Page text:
Thursday, 11 December 2008

2V Or Not 2V (vendors that is)

Over on ITToolbox the age old subject of dual versus single vendor strategy has raised its head again.

This time, the consensus, apart from yours truly, was that a single vendor strategy was best - mostly because it is easier to implement.

I'm still of the opinion that a correctly executed dual-vendor strategy works well and can be achieved without the headache people think is involved. Here's some pointers as a recap.

  1. Standardise Your Services. I've seen many sites where a particular vendor is chosen over another for certain services - for instance using EMC for remotely replicated storage and HDS for non-replicated. If you want a real dual-vendor environment, each platform should offer the same services (unless by real exception).

  2. Standardise Your Support Matrix. Here's another issue; using one vendor for Windows and another for Unix because of things like driver or multi-pathing support.

  3. Standardise your Configuration. Keep things consistent. Create a design which you treat as consistent between vendors; for instance, in an Enterprise array, create a standard model which shows front-end port/cache/disk ratios and set a "module" size. This may be 8 FEPs/100 hosts/100GB. This becomes your purchasing unit when requesting quotes.

  4. Standardise Your Provisioning. Lots gets said about having to train staff twice or maintain two teams. This just isn't necessary. What is important is to document how storage is selected and provisioned (port choice, masking, LUN size etc).

  5. Standardise Your Offering. Give your customers no reason to question where there storage comes from. All they care about is availability, performance.

Ok there are some problems with dual-vendor'ing.

  1. Implementing a common tool set. No-one really fully supports multi-vendor provisioning. You will have to use more than one tool. Accept it. You can mitigate the problem however, by sensible scripting where necessary. This includes creating scripts which will do failover/replication support on HDS and EMC equipment. It can be done but needs to be thought through.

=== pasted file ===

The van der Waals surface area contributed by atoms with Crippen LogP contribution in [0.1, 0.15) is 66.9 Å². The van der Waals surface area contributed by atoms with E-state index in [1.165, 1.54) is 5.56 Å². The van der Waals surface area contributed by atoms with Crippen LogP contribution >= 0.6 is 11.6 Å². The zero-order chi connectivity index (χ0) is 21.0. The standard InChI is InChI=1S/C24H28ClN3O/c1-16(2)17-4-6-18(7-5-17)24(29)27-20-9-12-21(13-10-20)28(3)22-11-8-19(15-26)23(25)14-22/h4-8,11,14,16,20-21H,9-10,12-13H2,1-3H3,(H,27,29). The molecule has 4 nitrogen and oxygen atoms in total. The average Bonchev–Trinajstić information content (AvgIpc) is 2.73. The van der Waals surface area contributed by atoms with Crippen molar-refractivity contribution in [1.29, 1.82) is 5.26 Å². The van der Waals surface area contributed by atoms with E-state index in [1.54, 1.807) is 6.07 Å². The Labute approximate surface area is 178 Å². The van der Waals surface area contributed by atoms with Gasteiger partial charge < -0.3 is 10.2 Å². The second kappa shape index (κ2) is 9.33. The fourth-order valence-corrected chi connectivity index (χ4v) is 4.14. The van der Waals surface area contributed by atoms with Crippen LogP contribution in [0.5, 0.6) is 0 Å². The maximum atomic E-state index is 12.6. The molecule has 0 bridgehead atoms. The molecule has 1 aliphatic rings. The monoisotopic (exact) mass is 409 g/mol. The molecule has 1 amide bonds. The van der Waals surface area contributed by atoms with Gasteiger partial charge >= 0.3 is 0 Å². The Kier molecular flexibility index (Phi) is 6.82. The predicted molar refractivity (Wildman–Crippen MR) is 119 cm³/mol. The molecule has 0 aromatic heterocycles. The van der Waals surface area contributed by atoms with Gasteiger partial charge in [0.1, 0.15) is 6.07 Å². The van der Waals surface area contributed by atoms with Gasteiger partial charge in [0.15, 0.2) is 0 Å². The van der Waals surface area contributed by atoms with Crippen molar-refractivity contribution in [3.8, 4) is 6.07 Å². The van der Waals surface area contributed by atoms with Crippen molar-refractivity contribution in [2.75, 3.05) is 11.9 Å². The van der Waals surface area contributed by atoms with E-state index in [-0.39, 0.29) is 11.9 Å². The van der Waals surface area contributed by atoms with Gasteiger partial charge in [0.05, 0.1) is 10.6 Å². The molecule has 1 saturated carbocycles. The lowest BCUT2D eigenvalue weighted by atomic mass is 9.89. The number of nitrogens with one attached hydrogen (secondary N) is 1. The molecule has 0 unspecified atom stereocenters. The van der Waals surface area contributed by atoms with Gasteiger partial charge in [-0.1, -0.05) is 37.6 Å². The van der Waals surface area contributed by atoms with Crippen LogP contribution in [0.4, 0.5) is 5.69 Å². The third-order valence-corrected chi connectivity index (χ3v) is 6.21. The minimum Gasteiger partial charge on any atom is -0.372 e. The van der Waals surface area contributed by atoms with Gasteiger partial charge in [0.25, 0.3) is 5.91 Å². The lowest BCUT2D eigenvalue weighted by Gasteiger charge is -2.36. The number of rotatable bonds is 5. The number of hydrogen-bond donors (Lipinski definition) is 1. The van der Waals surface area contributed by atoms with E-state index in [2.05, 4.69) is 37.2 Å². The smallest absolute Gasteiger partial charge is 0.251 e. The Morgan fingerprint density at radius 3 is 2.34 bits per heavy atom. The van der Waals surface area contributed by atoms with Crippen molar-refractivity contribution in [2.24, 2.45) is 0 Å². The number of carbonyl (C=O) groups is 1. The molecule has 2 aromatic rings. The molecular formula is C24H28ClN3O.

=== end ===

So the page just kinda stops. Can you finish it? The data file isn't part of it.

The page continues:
2. Migration. Moving data from one platform to another will be problematic cross-vendor. However there are tools out there to do it - host and fabric based (even some array-based tools). Migration techniques need to be given serious thought before you spread data far and wide.

  3. Functionality. Not all vendors are the same and functionality is an issue. For instance, until recently the "big-boys" didn't do thin provisioning. You may have to compromise on your functionality or accept a limited amount of "one vendor only" functions.

Dual vendor is not for everyone. Size and complexity of environment will determine whether you feel comfortable with investing the time to manage dual (or even multi) vendors. However it can work and save you a shed load of cash into the bargain.


BlueArc said...

Most surveys I've seen show that customers would rather upgrade their existing systems or go to a new set of systems with their current vendor than start with a new vendor. Familiarity breeds comfort.

That said, benefits to customers who implement or consider multiple vendors are the option to optimize for different environments, playing to vendors' strengths, and of course, keeping vendors honest in terms of costs. If you have a fallback plan (not a backup plan as that's different entirely), they will be less likely to be demanding the highest prices available.

While it's fun, as a vendor, to highlight "take outs" where vendors are swapped, the truth is that many customers have multiple vendors installed, and it makes sense to act as a drop-in complement to the existing infrastructure.

- Louis Gray (BlueArc)

Chris M Evans said...

Also worth considering that over time no-one will operate a single vendor policy as eventually IT shops will change supplier and not be able to migrate completely from the old to the new in one weekend! So by implication everyone will move dual vendor.